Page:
They might sound more polished due to recording in a studio, but Sorry's original fabric is still very much intact on 925. Though their earlier singles were much more guitar-heavy and rock-leaning, it’s something they’ve moved away from, instead, moving towards a more eclectic approach. When you ask Lorenz about Sorry’s take on genre, it’s clear that it isn’t something they force upon themselves —  the sound is a natural progression of the song’s narrative or the mood they’re trying to present, it’s not something they overthink.

One of the many reasons why their palette is unpredictable and always fascinating is due to the fact that their influences come from an array of sources — on 925, they cite the likes of poet Hermann Hesse as an influence, as well as Aphex Twin and Tony Bennett. Lorenz says there’s never one particular thing that inspires them, “It’s never one specific thing that we’re drawn to. Movies and books always inspire us, but so do our friends as well.”

Film is the first artform that comes to mind when listening to the album. Each of the tracks could easily find themselves in a film noir soundtrack. Just like the cinematic style, the songs are reminiscent of the dim hours of the night when the rest of the city is fast asleep — picture rain-slicked streets, smokey alleys, seductive protagonists and a lurking and unshakable shadow, and then hit play on 925.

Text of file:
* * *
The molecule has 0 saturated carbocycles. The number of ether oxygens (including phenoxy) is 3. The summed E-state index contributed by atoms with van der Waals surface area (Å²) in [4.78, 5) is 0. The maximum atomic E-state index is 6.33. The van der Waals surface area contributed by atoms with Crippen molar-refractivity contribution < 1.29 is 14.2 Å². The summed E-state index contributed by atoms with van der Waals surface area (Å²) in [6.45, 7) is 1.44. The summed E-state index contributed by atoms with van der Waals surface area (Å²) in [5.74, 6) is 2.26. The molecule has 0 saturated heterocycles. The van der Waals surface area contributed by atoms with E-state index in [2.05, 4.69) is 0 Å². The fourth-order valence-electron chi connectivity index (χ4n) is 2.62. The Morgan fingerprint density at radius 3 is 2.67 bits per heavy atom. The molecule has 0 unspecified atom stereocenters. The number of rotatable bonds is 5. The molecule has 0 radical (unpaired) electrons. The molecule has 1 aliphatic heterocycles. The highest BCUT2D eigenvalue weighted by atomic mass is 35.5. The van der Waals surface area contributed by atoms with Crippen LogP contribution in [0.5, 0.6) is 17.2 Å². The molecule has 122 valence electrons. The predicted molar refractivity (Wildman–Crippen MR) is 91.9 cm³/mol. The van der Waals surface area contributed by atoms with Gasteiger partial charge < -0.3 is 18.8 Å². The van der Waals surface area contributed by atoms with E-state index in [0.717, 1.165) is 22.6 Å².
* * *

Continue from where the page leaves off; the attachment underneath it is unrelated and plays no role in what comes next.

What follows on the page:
Just like their mixtape days, the visual element of Sorry is just as important as the sonic experience of their music. All the singles from 925 have been released with a video, including this week’s single ‘As The Sun Sets’, which is a gloomy take on Louis Armstrong’s ‘What A Wonderful World’. The album’s first cut ‘Starstruck’ features a borderline-NSFW glitchy cam-style video, ‘Rock ‘n’ Roll Star’ stars Lorenz impersonating Elvis and ‘Snakes’ sees Lorenz and O’Bryen get inevitably eaten by a snake who has been sizing them up. Each of the videos end with a quick preview of the next single that’s set to follow, leaving listeners in anticipation of what’s coming next.

Just like the music, the videos are of their own doing — though they collaborate with their creative friends, they have creative control of videos just like they did when they created the mixtapes, that hasn't changed. Lorenz said on making their videos, “It’s nice to be able to do what you want. With the videos, it gives listeners another look into the world of the song.”

The way Sorry conjures up sounds or comes up with video ideas is something they don’t overshare, and quizzing them on it isn’t going to get you very far — and to be frank, they don’t need to explain what they do in great detail, it’s all right there for all us to appreciate on 925.

Written by Amy Smolcic (@amysmolcic)

925 will be released via Domino on Friday, 27th March. Click here to get the album once it's available.